Orthotics have their place in treatment of certain conditions or rare extreme structural issues.
But ultimately they give temporary relief at the expense of long term dysfunction.
They are often given to reduce pronation.
However pronation is a natural part of the gait function. It’s beautifully designed as a shock absorber. If we prevent this from happening when we walk, our body has to compensate and absorb the ‘shock’ in many other ways.
It’s better to address the reason for the pain or over pronation. Which could be coming from the knee, or hips, or breath, or simply the foot needs strengthening.
I was in orthotics from 10 years old until 13/14 for knee and ankle pain.
I understand that sometimes we just don’t have the time and capacity to address the root problem and retrain, in which case they work wonders as a temporary crutch.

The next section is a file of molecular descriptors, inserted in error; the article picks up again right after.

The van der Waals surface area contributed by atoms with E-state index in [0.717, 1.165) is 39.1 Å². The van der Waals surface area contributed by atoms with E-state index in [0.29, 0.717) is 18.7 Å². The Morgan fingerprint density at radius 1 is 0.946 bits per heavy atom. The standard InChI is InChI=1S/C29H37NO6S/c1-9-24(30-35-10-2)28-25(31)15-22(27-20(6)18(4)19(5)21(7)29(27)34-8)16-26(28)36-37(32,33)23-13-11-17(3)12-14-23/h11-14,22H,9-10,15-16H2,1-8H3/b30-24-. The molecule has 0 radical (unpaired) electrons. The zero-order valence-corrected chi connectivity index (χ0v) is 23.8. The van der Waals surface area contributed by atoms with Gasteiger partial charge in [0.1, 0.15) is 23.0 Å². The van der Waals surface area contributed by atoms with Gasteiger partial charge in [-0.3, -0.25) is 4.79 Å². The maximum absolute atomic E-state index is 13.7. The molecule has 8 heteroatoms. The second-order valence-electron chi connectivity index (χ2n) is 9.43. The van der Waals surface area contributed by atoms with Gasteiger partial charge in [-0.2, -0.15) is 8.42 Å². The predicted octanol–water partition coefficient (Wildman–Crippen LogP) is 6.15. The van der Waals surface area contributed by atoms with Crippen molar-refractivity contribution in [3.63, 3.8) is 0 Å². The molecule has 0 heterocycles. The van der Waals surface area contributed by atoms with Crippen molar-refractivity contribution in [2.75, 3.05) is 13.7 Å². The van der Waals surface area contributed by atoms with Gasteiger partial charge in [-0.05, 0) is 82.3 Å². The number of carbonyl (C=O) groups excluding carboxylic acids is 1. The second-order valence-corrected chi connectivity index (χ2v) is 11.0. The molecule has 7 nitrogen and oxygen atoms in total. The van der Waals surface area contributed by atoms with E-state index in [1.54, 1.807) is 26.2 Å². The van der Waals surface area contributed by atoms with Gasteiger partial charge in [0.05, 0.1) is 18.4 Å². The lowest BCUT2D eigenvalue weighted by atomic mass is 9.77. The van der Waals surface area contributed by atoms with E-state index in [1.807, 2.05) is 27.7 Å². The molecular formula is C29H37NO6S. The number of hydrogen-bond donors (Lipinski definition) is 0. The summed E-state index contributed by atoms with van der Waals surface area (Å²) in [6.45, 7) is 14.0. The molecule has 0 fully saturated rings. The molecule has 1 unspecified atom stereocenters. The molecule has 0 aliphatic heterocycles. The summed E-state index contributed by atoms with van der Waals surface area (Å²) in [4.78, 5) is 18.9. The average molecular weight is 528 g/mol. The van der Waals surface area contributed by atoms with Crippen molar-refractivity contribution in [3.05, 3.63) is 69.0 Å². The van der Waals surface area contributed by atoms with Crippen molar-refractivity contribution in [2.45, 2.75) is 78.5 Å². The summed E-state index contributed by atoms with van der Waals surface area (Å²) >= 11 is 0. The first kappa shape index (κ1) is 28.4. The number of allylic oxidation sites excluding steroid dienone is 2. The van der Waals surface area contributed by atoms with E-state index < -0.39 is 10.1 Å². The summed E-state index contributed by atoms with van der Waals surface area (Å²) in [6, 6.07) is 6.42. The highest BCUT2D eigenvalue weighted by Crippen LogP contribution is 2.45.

But anyone who’s been in them for years knows ultimately that they are not sustainable, because we don’t wear shoes 24/7 and they don’t work in all shoes. So the hours of the day when we are not wearing them – what then? Without addressing function, this confused the system even more going from a hard cast orthotic (potentially weakening and reducing function) to barefoot or in summer shoes etc. Long term that is perhaps worse for the body?
I’ve seen such quick foot function changes in people when they put their mind to it. The foot is mainly muscle and tendon – it can be trained, as can the whole body above it, which is all part of the same.
I’ve studied my own biomechanics for years so I get it.